US media reported last month on the influence of QAnon on the Republican Party in the US. According to the report:
December 16, 2020 Rather than being a nebulous group that amplifies messages organically at the grassroots level, QAnon appears to also be an occasional architect of messages that, through coordinated behavior, make their way to the most powerful factions of the Republican Party. “QAnon is a disinformation network (that) has grown like a virus to attack the pillars of our democracy — systematically with specific forms of disinformation that are strategic,” said Joel Finkelstein, cofounder of the NCRI, which has produced a newly released report — which it provided to CNN — about QAnon that includes the finding about the #SubpoenaObama hashtag. “Working with the highest levels of power in our country, they’ve found ways to hijack our national conversation,” Finkelstein added. The influence of QAnon swelled this year despite the ludicrous — some would say cult-like — contention at its core: that Trump is fighting a cabal of Satan-worshiping elites that engages in pedophilia and child sacrifice. So substantial is QAnon’s following that many Republican elected officials have been loath to condemn it. The most vocal Republican critic of the group, Rep. Denver Riggleman of Virginia — who is an adviser to the NCRI — is serving the final days of his term. This week, as one of his last acts, he plans to deliver a rebuke of the movement on the floor of the House.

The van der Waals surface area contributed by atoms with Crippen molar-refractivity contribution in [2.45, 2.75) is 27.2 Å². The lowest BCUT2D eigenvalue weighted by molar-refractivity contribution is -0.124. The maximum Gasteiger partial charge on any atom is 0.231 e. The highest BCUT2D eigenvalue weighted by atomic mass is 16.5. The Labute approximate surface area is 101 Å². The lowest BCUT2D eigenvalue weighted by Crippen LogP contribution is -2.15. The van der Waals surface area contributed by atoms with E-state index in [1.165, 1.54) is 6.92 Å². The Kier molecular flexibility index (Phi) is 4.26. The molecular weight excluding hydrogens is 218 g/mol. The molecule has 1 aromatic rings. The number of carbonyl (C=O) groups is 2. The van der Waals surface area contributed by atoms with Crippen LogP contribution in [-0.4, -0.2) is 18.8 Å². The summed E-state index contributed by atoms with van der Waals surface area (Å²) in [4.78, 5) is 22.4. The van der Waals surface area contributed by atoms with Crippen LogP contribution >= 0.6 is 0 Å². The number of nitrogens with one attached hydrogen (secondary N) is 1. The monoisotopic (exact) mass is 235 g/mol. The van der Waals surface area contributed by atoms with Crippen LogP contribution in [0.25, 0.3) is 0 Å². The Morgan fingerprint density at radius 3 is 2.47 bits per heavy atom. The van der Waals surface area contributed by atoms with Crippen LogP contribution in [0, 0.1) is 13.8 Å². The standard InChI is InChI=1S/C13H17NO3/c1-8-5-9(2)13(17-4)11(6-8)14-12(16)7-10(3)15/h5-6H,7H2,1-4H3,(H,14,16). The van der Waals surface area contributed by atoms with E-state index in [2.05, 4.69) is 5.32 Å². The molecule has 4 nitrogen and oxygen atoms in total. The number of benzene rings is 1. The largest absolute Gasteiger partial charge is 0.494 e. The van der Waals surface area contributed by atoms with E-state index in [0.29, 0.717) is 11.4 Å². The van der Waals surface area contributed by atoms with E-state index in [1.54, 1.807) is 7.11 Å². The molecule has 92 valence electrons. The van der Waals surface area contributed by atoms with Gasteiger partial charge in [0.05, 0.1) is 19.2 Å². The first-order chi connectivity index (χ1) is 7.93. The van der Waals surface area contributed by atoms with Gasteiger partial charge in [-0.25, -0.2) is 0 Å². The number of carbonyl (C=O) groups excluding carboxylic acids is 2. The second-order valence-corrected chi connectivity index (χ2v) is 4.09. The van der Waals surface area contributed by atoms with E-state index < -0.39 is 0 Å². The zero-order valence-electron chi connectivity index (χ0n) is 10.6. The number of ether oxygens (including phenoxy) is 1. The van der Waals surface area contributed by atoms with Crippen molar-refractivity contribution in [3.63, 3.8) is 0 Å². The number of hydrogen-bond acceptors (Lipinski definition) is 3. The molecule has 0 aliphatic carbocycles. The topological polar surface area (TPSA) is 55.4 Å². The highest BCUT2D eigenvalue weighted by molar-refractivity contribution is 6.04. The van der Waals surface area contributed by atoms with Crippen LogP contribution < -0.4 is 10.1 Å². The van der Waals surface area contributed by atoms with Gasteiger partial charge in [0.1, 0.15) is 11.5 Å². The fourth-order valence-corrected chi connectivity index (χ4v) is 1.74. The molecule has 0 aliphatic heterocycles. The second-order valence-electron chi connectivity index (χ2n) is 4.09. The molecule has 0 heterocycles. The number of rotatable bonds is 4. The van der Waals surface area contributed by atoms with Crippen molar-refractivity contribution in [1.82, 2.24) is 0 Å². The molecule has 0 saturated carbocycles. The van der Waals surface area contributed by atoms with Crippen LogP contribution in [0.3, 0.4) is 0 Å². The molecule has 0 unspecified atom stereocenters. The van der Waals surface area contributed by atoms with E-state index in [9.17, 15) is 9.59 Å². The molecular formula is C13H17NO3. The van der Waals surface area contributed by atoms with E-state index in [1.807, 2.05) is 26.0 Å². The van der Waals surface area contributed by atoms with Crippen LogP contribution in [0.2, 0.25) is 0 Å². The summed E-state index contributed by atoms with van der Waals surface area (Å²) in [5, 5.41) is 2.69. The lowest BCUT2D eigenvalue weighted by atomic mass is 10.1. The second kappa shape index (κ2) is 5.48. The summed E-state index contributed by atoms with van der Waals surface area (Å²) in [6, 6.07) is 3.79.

Read the rest here.
The BBC has described QAnon as follows:
At its heart, QAnon is a wide-ranging, unfounded conspiracy theory that says that President Trump is waging a secret war against elite Satan-worshipping paedophiles in government, business and the media. QAnon believers have speculated that this fight will lead to a day of reckoning where prominent people such as former presidential candidate Hillary Clinton will be arrested and executed.media captionTrump on QAnon: ‘They do like me’ That’s the basic story, but there are so many offshoots, detours and internal debates that the total list of QAnon claims is enormous — and often contradictory. Adherents draw in news events, historical facts and numerology to develop their own far-fetched conclusions.
The Global Influence Operations Report (GIOR) reported in October that Russia’s Internet Research Agency troll farm was attempting to use social media accounts to boost the role of conspiracy theories promoted by QAnon.
We also reported in October that YouTube had joined Facebook and other social media companies in taking action against QAnon.